Is a scientific career worth it?

How to fuel the knowledge-based economy via young researchers?

Do young researchers’ competences suit an evolving research environment?

On the 29th November 2016, the Competitiveness Council of the EU identified improvement in Education and Research as a key criterion to strengthen competitiveness of the EU. According to GILE Experts (2016), sustainable growth of European economies must be driven by larger expenditure in R&D and education, which should lead to higher economic and social added value and larger inflows of foreign direct investment.

Lauzikas (2016) argues that only a strong focus on R&D and education would make the EU as the most competitive region worldwide. High-tech products and services should be used in low-tech more traditional industries, while the largest share of exports should derive from high-tech industries. Unfortunately, Based on OECD data (2014), the EU gross domestic spending on R&D reads c.a. 2%, compared to 2,7% in the USA, 3,6% in Japan, and 4,3% in South Korea.

Within the Competitiveness Council of the EU (Brussels, 2016) ministers discussed such topics as the mismatch between the acquired knowledge/ developed skills (including digital marketing) and the market needs, as well as the focus on research activities among young people.

According Peter Plavčan, Minister for Education, Science, Research and Sport of Slovakia (November, 2016): “The Council conclusions build on the Bratislava declaration that EU research ministers endorsed last summer with the objective of supporting new generations of researchers and scientists, who are called to be key drivers of Europe’s prosperity. There is a need to raise the attractiveness of scientific careers for young people, foster their talent and offer them appropriate career development opportunities”.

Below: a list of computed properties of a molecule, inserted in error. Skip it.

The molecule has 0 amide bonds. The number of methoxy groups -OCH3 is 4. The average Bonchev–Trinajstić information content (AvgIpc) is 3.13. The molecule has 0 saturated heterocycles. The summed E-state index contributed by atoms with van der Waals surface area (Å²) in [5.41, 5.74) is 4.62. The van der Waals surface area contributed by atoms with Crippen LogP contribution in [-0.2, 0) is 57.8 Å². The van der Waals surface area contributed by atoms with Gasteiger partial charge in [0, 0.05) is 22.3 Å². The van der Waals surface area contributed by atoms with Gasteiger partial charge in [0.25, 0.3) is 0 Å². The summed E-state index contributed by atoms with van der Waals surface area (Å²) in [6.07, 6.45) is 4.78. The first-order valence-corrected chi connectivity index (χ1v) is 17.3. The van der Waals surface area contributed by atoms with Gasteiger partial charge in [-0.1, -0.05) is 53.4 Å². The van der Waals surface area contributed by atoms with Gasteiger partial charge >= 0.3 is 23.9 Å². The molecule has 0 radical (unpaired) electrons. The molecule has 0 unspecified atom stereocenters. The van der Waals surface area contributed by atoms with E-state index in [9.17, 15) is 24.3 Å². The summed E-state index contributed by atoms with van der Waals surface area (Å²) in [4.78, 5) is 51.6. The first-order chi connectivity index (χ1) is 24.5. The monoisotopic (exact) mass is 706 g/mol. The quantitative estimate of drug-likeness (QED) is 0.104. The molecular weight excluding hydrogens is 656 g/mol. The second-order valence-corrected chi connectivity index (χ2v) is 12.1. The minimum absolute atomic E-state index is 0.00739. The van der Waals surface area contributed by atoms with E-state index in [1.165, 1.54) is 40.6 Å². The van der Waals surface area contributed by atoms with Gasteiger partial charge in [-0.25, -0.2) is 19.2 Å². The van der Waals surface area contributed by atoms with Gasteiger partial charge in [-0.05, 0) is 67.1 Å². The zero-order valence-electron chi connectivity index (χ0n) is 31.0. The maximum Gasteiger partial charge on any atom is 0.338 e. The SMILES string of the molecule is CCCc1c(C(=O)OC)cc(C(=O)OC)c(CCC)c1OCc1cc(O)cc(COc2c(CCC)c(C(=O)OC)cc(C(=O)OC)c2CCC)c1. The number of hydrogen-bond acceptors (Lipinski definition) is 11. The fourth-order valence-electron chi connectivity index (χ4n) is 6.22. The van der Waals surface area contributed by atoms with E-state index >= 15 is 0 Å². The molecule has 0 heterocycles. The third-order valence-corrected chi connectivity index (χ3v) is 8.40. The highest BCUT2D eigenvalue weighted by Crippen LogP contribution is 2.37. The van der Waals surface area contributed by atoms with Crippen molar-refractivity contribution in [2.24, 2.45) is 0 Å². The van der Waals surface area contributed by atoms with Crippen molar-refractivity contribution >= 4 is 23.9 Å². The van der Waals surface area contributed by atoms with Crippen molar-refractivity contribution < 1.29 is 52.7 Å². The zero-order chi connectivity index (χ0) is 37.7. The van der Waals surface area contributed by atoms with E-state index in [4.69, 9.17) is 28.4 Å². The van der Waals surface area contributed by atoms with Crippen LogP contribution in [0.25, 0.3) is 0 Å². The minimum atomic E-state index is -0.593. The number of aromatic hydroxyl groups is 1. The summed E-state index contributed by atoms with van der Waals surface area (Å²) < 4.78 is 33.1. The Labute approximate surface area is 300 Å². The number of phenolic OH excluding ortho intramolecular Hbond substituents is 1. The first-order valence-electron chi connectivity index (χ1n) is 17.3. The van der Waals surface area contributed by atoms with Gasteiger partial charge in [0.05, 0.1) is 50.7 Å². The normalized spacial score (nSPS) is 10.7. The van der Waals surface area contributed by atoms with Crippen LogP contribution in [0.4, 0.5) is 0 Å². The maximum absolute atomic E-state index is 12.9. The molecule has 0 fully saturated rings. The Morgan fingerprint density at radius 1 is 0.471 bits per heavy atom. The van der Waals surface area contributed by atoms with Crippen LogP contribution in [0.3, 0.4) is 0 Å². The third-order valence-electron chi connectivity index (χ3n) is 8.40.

GILE Experts believe that this initiative would be particularly relevant in countries with relatively high numbers of young entrepreneurs (18-35 years old), such as Lithuania (GEM, 2014). Business should be linked with science via more efficient governmental programs and policies, more investment in R&D, and stronger social image of entrepreneurs and scientists. Miliute (2016) believes that young researchers should be encouraged through new entrepreneurship opportunities in Education and R&D. Young private research companies would make scientific activities more rewarding and attractive among young people.

Driven by main agreements of the Bratislava Declaration (July, 2016), the Slovakian Council underlined key strategic priorities to make the EU market more competitive via research activities among young people. The ministers emphasized the importance of the fifth freedom ‘inter alia’ (enhancing the cross-border mobility of researchers), family-friendly scientific careers, research integrity and gender balance, intersectoral public-private co-operation, dual-career opportunities, and PhDs in co-operation with industry. The EU economies should:

  • Share their best national practices;
  • Launch fellowship programmes by several Member States;
  • Offer high-quality training and creativity enhancement tools for research;
  • Monitor the progress of young researchers;
  • Support the voluntary return of early stage researchers to pursue scientific careers in their countries of origin;
  • Offer recognition prize20 for excellent early-stage researchers aimed at supporting their independent research, mobility, networking, and entrepreneurial skills.

GILE Experts acknowledge the importance of Slovakian Council agreements and look forward to concrete results in the nearest future.